I recently started a blog, but I have only posted a few entries. I’ve been reading my blog books, learning how to create a post (that’s what you are reading now), take food photos The tea photo was staged by me and my co-photographer, but the dog photo is a snapshot, taken with my iphone.  I am discovering how to get my posts out into the blogosphere.  My blog, Country Kitchen Chaos is about being efficient when working in the kitchen and cooking; it is equally about dealing with ADD/ADHD and dis-organizational problems. These are two areas in which I have a great deal of knowledge and experience.  However, I also intend to blog about my current life from time to time. OK, so here goes…

THE DOG ATE MY BLOG!

Blog teacher: Where is your next post? It’s been several weeks.

Me: The dog ate my post.

Well, the dog did not actually eat my blog post. But, he might have for all the things in the house that he has eaten: shoes, linens, wood furniture.  What he has done, is to take all my time and attention. Two of the things that I have a hard time dealing with on a good day. Yes, I have continued to bake for my business Buttercup Bakery and Culinary Center. But, doing new things is always a mental battle for me.  And, blogging is a brand new venture that entails plenty of challenges.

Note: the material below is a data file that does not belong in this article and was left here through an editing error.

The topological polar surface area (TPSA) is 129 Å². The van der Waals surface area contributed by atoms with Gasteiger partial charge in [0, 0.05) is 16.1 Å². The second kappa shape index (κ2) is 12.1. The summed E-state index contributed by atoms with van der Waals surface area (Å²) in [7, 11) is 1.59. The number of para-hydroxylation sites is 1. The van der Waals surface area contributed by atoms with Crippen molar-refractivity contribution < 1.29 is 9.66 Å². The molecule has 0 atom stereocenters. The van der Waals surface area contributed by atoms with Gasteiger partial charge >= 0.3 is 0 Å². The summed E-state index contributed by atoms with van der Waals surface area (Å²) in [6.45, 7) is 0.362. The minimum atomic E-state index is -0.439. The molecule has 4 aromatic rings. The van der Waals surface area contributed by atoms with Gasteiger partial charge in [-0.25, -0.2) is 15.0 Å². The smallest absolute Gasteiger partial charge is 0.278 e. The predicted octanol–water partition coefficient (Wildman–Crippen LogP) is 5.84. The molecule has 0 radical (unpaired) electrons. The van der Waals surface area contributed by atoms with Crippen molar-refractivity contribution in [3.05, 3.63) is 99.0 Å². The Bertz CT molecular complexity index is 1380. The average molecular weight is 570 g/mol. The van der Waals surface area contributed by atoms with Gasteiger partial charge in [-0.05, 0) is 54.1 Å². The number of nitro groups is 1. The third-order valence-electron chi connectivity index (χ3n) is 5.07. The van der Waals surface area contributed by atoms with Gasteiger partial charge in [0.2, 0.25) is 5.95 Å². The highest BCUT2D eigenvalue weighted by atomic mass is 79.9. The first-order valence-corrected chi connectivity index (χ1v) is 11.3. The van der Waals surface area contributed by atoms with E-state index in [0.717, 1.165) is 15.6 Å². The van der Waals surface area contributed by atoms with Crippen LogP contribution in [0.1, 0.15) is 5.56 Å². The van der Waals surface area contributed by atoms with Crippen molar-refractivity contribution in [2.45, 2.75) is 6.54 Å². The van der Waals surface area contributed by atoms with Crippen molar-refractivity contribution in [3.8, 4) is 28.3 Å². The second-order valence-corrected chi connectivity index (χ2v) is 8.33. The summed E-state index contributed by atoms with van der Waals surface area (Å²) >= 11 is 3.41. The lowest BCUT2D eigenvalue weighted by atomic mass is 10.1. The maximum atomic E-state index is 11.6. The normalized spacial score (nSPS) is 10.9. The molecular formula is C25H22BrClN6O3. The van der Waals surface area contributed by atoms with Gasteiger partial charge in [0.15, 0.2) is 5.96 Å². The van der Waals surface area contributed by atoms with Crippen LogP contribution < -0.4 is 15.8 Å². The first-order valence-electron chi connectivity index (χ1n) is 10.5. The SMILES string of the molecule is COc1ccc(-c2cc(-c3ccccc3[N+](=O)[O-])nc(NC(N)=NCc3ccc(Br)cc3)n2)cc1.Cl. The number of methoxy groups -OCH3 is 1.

Just as I started this blog, I found the rescue dog that I wanted to adopt. It was one month ago. About thesame time I dropped the ball on blogging. My new dog, Rylee is a 14 month old Collie mix. I am been disorganized since Rylee came into my life.   He is as sweet as a dog can be; but he has not had any training. He has the development of a 3 month old puppy. Every day is a battle of trying to control the leash when we take our walks. He is jealous of my two cats and jumps up on me, anytime I give them some attention. Rylee and I take long walks, but he still has “accidents” in the house. I am signed up for training classes, but they can’t come soon enough.